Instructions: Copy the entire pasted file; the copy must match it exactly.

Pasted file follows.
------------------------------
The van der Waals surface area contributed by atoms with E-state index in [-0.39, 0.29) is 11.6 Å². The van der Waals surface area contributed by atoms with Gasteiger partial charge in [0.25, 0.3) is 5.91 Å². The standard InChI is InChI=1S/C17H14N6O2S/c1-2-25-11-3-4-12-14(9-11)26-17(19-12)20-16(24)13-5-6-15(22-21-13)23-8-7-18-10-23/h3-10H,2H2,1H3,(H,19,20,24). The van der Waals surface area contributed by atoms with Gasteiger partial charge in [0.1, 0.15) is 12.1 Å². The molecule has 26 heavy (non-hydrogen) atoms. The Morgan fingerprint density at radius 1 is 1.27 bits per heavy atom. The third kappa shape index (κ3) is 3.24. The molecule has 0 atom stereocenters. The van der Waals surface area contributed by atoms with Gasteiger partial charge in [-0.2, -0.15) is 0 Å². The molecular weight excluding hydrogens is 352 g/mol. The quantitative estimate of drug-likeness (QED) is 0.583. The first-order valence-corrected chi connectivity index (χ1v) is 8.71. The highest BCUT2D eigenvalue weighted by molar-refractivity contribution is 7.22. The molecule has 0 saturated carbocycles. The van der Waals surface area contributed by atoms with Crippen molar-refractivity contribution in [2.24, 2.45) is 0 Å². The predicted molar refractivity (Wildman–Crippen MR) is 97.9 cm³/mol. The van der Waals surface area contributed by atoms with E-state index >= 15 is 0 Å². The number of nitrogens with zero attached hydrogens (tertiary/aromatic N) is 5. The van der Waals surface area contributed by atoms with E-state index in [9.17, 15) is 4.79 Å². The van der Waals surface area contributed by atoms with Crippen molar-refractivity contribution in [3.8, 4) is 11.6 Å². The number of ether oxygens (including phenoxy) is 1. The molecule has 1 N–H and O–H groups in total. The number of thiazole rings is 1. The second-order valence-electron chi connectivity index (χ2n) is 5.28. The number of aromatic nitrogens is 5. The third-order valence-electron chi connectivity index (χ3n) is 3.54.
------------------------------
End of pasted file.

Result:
The van der Waals surface area contributed by atoms with E-state index in [-0.39, 0.29) is 11.6 Å². The van der Waals surface area contributed by atoms with Gasteiger partial charge in [0.25, 0.3) is 5.91 Å². The standard InChI is InChI=1S/C17H14N6O2S/c1-2-25-11-3-4-12-14(9-11)26-17(19-12)20-16(24)13-5-6-15(22-21-13)23-8-7-18-10-23/h3-10H,2H2,1H3,(H,19,20,24). The van der Waals surface area contributed by atoms with Gasteiger partial charge in [0.1, 0.15) is 12.1 Å². The molecule has 26 heavy (non-hydrogen) atoms. The Morgan fingerprint density at radius 1 is 1.27 bits per heavy atom. The third kappa shape index (κ3) is 3.24. The molecule has 0 atom stereocenters. The van der Waals surface area contributed by atoms with Gasteiger partial charge in [-0.2, -0.15) is 0 Å². The molecular weight excluding hydrogens is 352 g/mol. The quantitative estimate of drug-likeness (QED) is 0.583. The first-order valence-corrected chi connectivity index (χ1v) is 8.71. The highest BCUT2D eigenvalue weighted by molar-refractivity contribution is 7.22. The molecule has 0 saturated carbocycles. The van der Waals surface area contributed by atoms with Crippen molar-refractivity contribution in [2.24, 2.45) is 0 Å². The predicted molar refractivity (Wildman–Crippen MR) is 97.9 cm³/mol. The van der Waals surface area contributed by atoms with E-state index >= 15 is 0 Å². The number of nitrogens with zero attached hydrogens (tertiary/aromatic N) is 5. The van der Waals surface area contributed by atoms with E-state index in [9.17, 15) is 4.79 Å². The van der Waals surface area contributed by atoms with Crippen molar-refractivity contribution in [3.8, 4) is 11.6 Å². The number of ether oxygens (including phenoxy) is 1. The molecule has 1 N–H and O–H groups in total. The number of thiazole rings is 1. The second-order valence-electron chi connectivity index (χ2n) is 5.28. The number of aromatic nitrogens is 5. The third-order valence-electron chi connectivity index (χ3n) is 3.54.